Bringing Arjun home was so frightening. We were allowed to take hime home on a ‘phased’ return. This is when you bring your baby home for SCBU intermittently so that you and baby can acclimatise to being home especially of your baby is on oxygen, tube fed or has had come other medical concerns.
When we brought Arjun home on this ‘phased’ return he had still got the NG tube in his nose. It was so scary. We were taught how to feed him via a syringe, held at a certain height above Arjun so that gravity would move the milk directly into his stomach. You had to be really careful, hold the syringe too low and the feed would not work; too high and you void drown his stomach which would result in him vomiting (he suffered from reflex anyway). Arjun’s feeds had to be thickened with a special thickening agent called ‘Tick and Easy’. It was like wall paper paste by the time you had added it to his feed.
Despite him bottle feeding, he still required his tube, simply because he was still not strong enough to take a full feed so the NG tube topped him up.
The first night we had him at home was horrendous, not only did he rip the tube out of his nose but he vomited everywhere after each feed. All he did was sleep whilst I cleaned everything up. He would only sleep on Dav shoulder or chest. This was simply because his reflux was so severe that nothing would remain in him if he was not semi-upright.
This reflux continued for many years, and now it is even worse. Can you image a 14 year old teenager vomiting after most feeds, even when he is asleep? Now, we have hospital bed at home that has special upright function that we use so he is not laying flat. It is a godsend that it has a wipeable mattress.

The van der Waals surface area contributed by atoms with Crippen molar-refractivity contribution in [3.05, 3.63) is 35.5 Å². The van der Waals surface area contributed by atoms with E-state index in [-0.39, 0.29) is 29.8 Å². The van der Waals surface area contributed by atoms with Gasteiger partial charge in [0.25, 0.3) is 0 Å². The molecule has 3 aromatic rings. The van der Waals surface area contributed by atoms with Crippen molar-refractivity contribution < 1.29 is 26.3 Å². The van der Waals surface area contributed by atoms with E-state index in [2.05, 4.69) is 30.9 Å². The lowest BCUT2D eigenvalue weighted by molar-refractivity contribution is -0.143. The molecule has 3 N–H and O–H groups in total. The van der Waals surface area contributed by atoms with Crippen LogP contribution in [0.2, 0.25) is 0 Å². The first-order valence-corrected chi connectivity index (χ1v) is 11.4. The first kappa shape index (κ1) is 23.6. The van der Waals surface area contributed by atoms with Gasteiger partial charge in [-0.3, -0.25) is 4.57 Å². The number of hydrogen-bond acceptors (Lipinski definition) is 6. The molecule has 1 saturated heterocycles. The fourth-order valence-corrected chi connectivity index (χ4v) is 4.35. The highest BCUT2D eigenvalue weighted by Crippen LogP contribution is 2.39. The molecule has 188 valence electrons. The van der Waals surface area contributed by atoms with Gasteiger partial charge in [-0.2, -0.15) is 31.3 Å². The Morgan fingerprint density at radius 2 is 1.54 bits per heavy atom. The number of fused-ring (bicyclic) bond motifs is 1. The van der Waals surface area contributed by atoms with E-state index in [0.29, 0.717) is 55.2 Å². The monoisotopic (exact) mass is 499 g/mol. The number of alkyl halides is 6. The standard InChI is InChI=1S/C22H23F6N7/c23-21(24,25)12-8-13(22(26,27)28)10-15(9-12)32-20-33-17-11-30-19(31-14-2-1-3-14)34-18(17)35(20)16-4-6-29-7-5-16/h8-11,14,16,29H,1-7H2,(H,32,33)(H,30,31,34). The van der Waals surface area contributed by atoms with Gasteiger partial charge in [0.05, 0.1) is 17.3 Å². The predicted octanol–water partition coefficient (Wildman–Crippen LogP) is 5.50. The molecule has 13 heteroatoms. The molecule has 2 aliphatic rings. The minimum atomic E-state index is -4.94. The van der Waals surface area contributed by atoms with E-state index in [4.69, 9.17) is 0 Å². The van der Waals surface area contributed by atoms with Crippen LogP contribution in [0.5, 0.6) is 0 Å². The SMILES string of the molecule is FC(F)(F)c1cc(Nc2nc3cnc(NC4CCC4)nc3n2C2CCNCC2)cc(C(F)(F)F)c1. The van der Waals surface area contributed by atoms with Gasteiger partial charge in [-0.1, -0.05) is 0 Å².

Bringing him home, forever, was not a joyous occasion. We were told in no uncertain terms that we would return frequently and that one day he would die. As a result we were given ‘open access’ to the children’s ward at the hospital. This meant that at any point of concern we could just ring the ward and take him straight up, no need for doctors appointments, community nurses or ambulances, we could take him anytime.
We still have this even after 14 years.
I was not prepared for the number of specialists that descended on my house. In the early days I was inundated with speech therapists, dieticians, physiotherapists, music therapists and opticians to mention a few. My weekly diary was filled with appointments at home and at the hospital, this just added to my anxiety and depression. It still felt like Arjun was not mine, but a specimen for the medics to tinker with.
It was tough, learning how to look after a newborn is
difficult enough without all the additional needs I had to learn about and understand about my newborn.